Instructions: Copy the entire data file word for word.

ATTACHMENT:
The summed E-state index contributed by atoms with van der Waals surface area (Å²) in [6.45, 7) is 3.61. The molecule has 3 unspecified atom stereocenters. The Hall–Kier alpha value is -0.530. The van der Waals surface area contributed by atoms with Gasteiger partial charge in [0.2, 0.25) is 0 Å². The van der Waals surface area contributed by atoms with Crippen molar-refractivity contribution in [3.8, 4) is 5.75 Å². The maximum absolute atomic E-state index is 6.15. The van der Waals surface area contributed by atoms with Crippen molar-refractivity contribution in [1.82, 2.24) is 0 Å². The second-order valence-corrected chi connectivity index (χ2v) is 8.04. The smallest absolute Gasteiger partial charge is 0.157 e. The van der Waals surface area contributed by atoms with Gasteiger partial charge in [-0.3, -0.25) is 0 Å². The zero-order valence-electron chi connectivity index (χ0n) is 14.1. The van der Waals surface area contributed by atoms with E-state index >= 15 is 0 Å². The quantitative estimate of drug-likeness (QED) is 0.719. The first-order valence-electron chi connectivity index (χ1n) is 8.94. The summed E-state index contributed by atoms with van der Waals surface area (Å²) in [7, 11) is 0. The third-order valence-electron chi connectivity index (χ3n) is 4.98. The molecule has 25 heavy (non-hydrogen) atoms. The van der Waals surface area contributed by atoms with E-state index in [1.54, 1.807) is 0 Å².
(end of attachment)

The summed E-state index contributed by atoms with van der Waals surface area (Å²) in [6.45, 7) is 3.61. The molecule has 3 unspecified atom stereocenters. The Hall–Kier alpha value is -0.530. The van der Waals surface area contributed by atoms with Gasteiger partial charge in [0.2, 0.25) is 0 Å². The van der Waals surface area contributed by atoms with Crippen molar-refractivity contribution in [3.8, 4) is 5.75 Å². The maximum absolute atomic E-state index is 6.15. The van der Waals surface area contributed by atoms with Crippen molar-refractivity contribution in [1.82, 2.24) is 0 Å². The second-order valence-corrected chi connectivity index (χ2v) is 8.04. The smallest absolute Gasteiger partial charge is 0.157 e. The van der Waals surface area contributed by atoms with Gasteiger partial charge in [-0.3, -0.25) is 0 Å². The zero-order valence-electron chi connectivity index (χ0n) is 14.1. The van der Waals surface area contributed by atoms with E-state index >= 15 is 0 Å². The quantitative estimate of drug-likeness (QED) is 0.719. The first-order valence-electron chi connectivity index (χ1n) is 8.94. The summed E-state index contributed by atoms with van der Waals surface area (Å²) in [7, 11) is 0. The third-order valence-electron chi connectivity index (χ3n) is 4.98. The molecule has 25 heavy (non-hydrogen) atoms. The van der Waals surface area contributed by atoms with E-state index in [1.54, 1.807) is 0 Å².